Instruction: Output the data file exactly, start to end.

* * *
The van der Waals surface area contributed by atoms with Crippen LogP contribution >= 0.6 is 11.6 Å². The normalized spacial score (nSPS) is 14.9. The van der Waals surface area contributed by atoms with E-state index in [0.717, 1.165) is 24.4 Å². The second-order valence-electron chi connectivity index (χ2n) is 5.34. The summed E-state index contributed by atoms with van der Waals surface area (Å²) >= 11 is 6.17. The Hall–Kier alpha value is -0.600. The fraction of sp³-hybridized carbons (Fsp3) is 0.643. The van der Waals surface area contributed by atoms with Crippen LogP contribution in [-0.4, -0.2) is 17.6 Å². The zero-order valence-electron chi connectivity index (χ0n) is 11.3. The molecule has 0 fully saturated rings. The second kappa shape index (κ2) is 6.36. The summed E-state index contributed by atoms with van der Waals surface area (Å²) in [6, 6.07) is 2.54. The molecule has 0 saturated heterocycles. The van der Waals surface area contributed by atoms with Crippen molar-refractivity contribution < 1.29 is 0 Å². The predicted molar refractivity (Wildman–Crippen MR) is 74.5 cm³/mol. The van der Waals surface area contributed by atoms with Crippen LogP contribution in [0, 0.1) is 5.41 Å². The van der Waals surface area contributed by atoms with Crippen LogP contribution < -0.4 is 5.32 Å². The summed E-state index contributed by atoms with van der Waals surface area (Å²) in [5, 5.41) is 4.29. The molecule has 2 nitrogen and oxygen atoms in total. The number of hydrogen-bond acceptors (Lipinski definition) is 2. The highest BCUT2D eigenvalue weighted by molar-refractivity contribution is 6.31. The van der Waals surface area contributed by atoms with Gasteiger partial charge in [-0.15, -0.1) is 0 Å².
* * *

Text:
The van der Waals surface area contributed by atoms with Crippen LogP contribution >= 0.6 is 11.6 Å². The normalized spacial score (nSPS) is 14.9. The van der Waals surface area contributed by atoms with E-state index in [0.717, 1.165) is 24.4 Å². The second-order valence-electron chi connectivity index (χ2n) is 5.34. The summed E-state index contributed by atoms with van der Waals surface area (Å²) >= 11 is 6.17. The Hall–Kier alpha value is -0.600. The fraction of sp³-hybridized carbons (Fsp3) is 0.643. The van der Waals surface area contributed by atoms with Crippen LogP contribution in [-0.4, -0.2) is 17.6 Å². The zero-order valence-electron chi connectivity index (χ0n) is 11.3. The molecule has 0 fully saturated rings. The second kappa shape index (κ2) is 6.36. The summed E-state index contributed by atoms with van der Waals surface area (Å²) in [6, 6.07) is 2.54. The molecule has 0 saturated heterocycles. The van der Waals surface area contributed by atoms with Crippen molar-refractivity contribution < 1.29 is 0 Å². The predicted molar refractivity (Wildman–Crippen MR) is 74.5 cm³/mol. The van der Waals surface area contributed by atoms with Crippen LogP contribution in [0, 0.1) is 5.41 Å². The van der Waals surface area contributed by atoms with Crippen LogP contribution < -0.4 is 5.32 Å². The summed E-state index contributed by atoms with van der Waals surface area (Å²) in [5, 5.41) is 4.29. The molecule has 2 nitrogen and oxygen atoms in total. The number of hydrogen-bond acceptors (Lipinski definition) is 2. The highest BCUT2D eigenvalue weighted by molar-refractivity contribution is 6.31. The van der Waals surface area contributed by atoms with Gasteiger partial charge in [-0.15, -0.1) is 0 Å².